A. He wanted to cause very little pain C. He wanted it to look like a robbery
B. He knew no one else would be at the house D. He was out of town when it happened.
39. When does Mrs. Stevenson realize that she is FOR SURE the intended victim?
A. When she hears someone pick up the phone in the house C. When someone yells up the stairs
B. When the phone clicks off for the last time D. When the police tell her someone is in the house
40. Why didn't anyone help Mrs. Stevenson in the story?
A. She was a frequent liar, and no one could trust her. C. They knew she was the victim & didn't want to save her.
B. Women were not trusted back in 1943 D. She was rude to the people on the phone.
41. How does Mrs. Stevenson feel after talking to the operators?
A. It soothes her panicked feelings C. It creates added frustration
B. It resolves the main conflict of the story D. It forces her to leave the house
42. What is the climax of the story
A. Mrs. Stevenson overhears the murder plot C. She receives a message that her husband is not coming home
B. Mrs. Stevenson calls the police D. She hears George in her home and tries to escape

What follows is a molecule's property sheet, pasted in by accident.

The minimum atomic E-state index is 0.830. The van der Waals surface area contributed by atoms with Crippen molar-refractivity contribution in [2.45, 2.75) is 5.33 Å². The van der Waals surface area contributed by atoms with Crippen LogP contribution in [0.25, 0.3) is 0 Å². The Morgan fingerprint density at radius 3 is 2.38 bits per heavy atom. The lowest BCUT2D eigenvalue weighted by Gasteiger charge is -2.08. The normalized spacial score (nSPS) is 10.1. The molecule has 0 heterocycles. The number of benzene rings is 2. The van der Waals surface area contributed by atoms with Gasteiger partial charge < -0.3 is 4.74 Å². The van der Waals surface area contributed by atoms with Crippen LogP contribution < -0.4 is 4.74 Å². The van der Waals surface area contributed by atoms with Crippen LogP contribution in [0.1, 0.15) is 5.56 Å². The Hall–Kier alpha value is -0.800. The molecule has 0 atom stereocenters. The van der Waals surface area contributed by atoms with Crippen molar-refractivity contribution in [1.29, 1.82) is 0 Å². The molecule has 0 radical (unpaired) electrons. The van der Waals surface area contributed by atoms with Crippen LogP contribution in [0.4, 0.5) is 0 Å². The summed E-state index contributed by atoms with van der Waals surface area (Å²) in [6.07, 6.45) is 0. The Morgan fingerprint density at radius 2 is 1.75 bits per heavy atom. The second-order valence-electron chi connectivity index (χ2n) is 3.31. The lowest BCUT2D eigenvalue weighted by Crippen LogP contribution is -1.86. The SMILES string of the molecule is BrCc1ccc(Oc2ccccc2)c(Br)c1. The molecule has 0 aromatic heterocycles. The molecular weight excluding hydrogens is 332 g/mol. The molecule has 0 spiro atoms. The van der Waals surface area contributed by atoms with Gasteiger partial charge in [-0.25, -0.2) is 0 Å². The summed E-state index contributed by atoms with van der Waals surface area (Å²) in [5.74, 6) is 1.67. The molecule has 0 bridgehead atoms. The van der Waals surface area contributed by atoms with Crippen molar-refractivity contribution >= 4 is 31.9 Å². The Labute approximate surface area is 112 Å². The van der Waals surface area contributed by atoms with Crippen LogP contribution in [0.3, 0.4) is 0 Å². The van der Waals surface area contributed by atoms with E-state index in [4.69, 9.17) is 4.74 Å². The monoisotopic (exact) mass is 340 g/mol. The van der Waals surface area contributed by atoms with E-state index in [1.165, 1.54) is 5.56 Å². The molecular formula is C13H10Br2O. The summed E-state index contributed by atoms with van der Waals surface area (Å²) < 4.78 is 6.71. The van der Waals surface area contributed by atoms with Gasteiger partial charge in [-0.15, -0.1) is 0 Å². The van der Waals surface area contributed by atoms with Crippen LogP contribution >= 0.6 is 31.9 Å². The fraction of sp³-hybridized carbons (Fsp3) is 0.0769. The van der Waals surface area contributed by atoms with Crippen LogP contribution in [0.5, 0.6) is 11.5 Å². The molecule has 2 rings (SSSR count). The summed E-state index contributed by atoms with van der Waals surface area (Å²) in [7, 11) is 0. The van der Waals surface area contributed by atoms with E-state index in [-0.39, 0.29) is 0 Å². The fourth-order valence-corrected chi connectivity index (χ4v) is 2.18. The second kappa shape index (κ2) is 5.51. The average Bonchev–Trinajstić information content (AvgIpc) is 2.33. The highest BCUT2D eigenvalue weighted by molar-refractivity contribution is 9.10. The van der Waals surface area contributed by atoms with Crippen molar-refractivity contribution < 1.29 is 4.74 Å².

43. What is the effect of George’s line, “Sorry, wrong number” at the end of the play?
A. Duffy thinks that nothing important has happened. C. Duffy decides to investigate what has happened.
B. The reason for the murder is revealed. D. The Operator decides to trace the call.
44. What is the telephone number of her husband’s office?
45. What is the name of the killer?

ARRANGING OF EVENTS. Write letters A-J to indicate the chronology of events.

Sorry, Wrong Number tells the story of Mrs. Elbert Stevenson an invalid woman confined to her bed, who becomes increasingly frantic as the
story progresses.
 The operator explains that only the police can push through a request like that, and so begins 20 minutes of calls to the police,
telephone operators, and even to the phone company's Chief Operator as Mrs. Stevenson attempts to alert someone to the gravity of the